'How pleasant it is to spend an evening in this way! I declare that after all there is no enjoyment like reading! How much sooner one tires of any thing than of a book! — When I have a house of my own, I shall be miserable if I have not an excellent library.' No one made any reply. She then yawned again, threw aside her book, and cast her eyes round the room in quest of some amusement. — from Pride and Prejudice, by Jane Austen (1775-1817)
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July 6, 2016

The President's Hat,for Paris in July




      Nothing remained but the empty plates, the cutlery, the glasses and the barely crumpled white napkins. Now it was just a table like any other, thought Daniel. In a few minutes, the dishes would be cleared away, the tablecloth refreshed, and a new diner would settle himself onto the banquette for the second sitting, never suspecting that the President of the Republic had occupied the very same seat less than an hour earlier. ...
      Daniel swallowed his last mouthful of Pouilly and put his glass back on the table. The dinner had been unreal -- and he could so easily have missed it. He could have decided to go home and  make his own supper, he could have chosen a different brasserie, there might not have been a free table, the customer who'd booked the table might not have cancelled ... The important events in our lives are always the result of a sequence of tiny details.  The thought made him feel slightly dizzy -- or was it the fact that he'd drunk a whole bottle of Pouilly-Fuisse?
       He closed his eyes for a few seconds, breathed deeply, shifted his shoulder and massaged his neck. As he raised his left hand to do this, Daniel reached the brass rail at the top of the banquette. His fingers encountered the cold metal, and then something else as well. Something soft and yielding, something that had squirmed, like the oyster ...
I read Antoine Laurain's second novel, The Red Notebook, for Paris in July last year, and loved it, and planned from that moment on to read this one this year.  It starts from a little of the same kind of quirky event; here, heading home from work on a day when his wife and son are away on a visit,  Daniel Mercier, a finance executive in a large (and vague) corporation, decides to treat himself again to the plateau royal des fruits de mer at a bistro he has visited once before with his family.  Three men arrive at the next table, and to his great surprise, one of them is the French president, Francois Mitterand, who leaves his hat behind.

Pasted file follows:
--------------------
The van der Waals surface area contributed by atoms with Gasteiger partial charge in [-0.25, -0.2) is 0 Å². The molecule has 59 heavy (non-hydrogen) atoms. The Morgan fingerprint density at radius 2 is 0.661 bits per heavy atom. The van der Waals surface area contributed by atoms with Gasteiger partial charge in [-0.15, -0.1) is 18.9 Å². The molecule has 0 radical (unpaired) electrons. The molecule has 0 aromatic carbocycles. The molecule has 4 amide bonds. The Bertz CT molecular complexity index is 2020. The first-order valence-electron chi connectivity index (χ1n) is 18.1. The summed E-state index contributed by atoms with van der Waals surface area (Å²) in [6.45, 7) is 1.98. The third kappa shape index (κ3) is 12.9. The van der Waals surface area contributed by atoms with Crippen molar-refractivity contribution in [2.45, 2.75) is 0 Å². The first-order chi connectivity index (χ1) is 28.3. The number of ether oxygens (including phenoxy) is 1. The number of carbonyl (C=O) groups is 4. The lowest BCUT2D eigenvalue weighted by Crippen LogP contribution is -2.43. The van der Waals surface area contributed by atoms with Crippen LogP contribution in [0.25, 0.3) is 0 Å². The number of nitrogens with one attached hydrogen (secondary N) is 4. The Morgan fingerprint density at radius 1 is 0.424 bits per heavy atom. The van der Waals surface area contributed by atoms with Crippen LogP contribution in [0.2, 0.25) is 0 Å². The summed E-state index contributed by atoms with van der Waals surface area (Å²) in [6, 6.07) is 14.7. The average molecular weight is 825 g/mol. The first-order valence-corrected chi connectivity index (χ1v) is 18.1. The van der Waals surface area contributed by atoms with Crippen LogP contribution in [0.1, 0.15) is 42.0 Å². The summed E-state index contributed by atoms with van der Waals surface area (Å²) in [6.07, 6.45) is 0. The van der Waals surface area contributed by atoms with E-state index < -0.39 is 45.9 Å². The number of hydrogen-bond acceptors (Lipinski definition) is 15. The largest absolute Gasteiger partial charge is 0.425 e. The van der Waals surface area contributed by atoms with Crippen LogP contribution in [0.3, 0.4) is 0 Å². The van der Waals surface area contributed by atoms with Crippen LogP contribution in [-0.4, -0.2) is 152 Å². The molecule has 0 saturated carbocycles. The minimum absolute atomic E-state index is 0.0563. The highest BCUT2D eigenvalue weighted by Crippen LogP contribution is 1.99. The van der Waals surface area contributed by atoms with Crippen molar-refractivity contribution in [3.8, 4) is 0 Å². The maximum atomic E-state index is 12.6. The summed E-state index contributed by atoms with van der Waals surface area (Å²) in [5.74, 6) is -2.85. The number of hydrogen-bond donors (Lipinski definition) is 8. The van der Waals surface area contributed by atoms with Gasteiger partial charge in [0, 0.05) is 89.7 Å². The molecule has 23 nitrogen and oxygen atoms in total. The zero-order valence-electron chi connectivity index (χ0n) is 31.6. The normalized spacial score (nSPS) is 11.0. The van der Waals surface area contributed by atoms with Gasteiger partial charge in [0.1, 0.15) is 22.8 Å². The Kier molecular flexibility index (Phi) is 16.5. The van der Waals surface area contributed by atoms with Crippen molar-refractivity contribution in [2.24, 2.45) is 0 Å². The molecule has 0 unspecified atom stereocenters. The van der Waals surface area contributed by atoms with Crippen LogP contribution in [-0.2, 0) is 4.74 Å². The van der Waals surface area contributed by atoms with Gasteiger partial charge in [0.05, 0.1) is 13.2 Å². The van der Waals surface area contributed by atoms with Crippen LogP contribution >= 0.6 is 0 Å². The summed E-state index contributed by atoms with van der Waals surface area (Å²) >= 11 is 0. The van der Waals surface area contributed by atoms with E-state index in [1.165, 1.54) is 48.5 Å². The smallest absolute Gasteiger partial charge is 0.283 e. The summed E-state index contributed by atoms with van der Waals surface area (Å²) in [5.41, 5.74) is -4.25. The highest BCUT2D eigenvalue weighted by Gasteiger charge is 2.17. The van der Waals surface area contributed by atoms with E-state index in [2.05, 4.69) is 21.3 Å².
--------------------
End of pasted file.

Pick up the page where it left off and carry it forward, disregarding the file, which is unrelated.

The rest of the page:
Daniel can't resist taking the hat with him, and as he wears it, things begin to change. As they do when he leaves it behind on the train, and Fanny, the mistress of a married man, takes it with her to wear in a sudden rainstorm.  Daniel is devestated, and as he tries to find the hat again, it passes on to other Parisians -- Pierre Aslan, a gifted perfume designer who has lost his skill, and Bernard, a middle-aged and never-before-rebellious member of a rigid Parisian social circle. All along, Daniel keeps searching, and as it turns out, so does someone else.  

There's great charm again, in this book, and the flavor of Paris, especially in restaurants. :)  But it's also a political fable of sorts, I think, and that was a little harder to really appreciate, especially since the book (written in 2012) is set in the 1980s. C'est la vie. I did definitely enjoy it, if not quite as much, and it was a lovely quick read to begin Paris in July.

Are you joining in this year?  What are you going to read?


{To add a little more of Paris, I found this image by Andre Renoux,
an artist who evokes it  so beautifully for me ... I wrote about him here.
There were some new images in this gallery, too, ones that I don't
remember seeingbefore, so that was an extra pleasure.}


The President's Hat, by Antoine Laurain
Gallic Books, 2013
Source:  Minuteman Library Network




2 comments:

Lory said...

I read this book last year, on the plane to Switzerland, in a sort of unplanned Paris-in-July serendipity. I liked it, but I think I might like The Red Notebook better. Right now I'm reading Girl in the Afternoon and really enjoying it, and I also want to read The Life of Elves by Muriel Barbery. Have a wonderful month a la Francaise!

Nadia A said...

I love this book, too! It is simply the best! So whimsical and fun. I'm a huge fan of Laurain because of it now. I read The Red Notebook and fell even more in love with his writing. He has a new one being published in English later this year that I can't wait to read! Its called French Rhapsody. Great post!!

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